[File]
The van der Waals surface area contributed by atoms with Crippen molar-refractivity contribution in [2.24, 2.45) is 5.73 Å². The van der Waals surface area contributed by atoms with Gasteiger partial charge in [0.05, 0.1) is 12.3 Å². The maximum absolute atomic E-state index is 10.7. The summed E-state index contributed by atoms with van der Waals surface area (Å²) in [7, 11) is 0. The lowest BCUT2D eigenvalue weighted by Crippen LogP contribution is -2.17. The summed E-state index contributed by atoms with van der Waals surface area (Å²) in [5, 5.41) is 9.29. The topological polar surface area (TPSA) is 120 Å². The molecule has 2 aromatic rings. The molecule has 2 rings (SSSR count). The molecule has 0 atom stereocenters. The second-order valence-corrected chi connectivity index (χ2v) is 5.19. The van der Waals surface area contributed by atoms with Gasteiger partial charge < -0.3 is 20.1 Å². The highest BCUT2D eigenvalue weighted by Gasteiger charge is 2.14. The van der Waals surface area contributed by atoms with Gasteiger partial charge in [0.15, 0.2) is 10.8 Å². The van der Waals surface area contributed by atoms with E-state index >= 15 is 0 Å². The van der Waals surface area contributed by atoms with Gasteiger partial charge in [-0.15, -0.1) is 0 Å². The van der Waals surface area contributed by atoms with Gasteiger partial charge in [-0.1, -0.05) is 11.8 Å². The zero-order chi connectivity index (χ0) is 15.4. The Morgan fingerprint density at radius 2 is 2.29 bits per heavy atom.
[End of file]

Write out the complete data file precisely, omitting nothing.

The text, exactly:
The van der Waals surface area contributed by atoms with Crippen molar-refractivity contribution in [2.24, 2.45) is 5.73 Å². The van der Waals surface area contributed by atoms with Gasteiger partial charge in [0.05, 0.1) is 12.3 Å². The maximum absolute atomic E-state index is 10.7. The summed E-state index contributed by atoms with van der Waals surface area (Å²) in [7, 11) is 0. The lowest BCUT2D eigenvalue weighted by Crippen LogP contribution is -2.17. The summed E-state index contributed by atoms with van der Waals surface area (Å²) in [5, 5.41) is 9.29. The topological polar surface area (TPSA) is 120 Å². The molecule has 2 aromatic rings. The molecule has 2 rings (SSSR count). The molecule has 0 atom stereocenters. The second-order valence-corrected chi connectivity index (χ2v) is 5.19. The van der Waals surface area contributed by atoms with Gasteiger partial charge < -0.3 is 20.1 Å². The highest BCUT2D eigenvalue weighted by Gasteiger charge is 2.14. The van der Waals surface area contributed by atoms with Gasteiger partial charge in [0.15, 0.2) is 10.8 Å². The van der Waals surface area contributed by atoms with E-state index >= 15 is 0 Å². The van der Waals surface area contributed by atoms with Gasteiger partial charge in [-0.15, -0.1) is 0 Å². The van der Waals surface area contributed by atoms with Gasteiger partial charge in [-0.1, -0.05) is 11.8 Å². The zero-order chi connectivity index (χ0) is 15.4. The Morgan fingerprint density at radius 2 is 2.29 bits per heavy atom.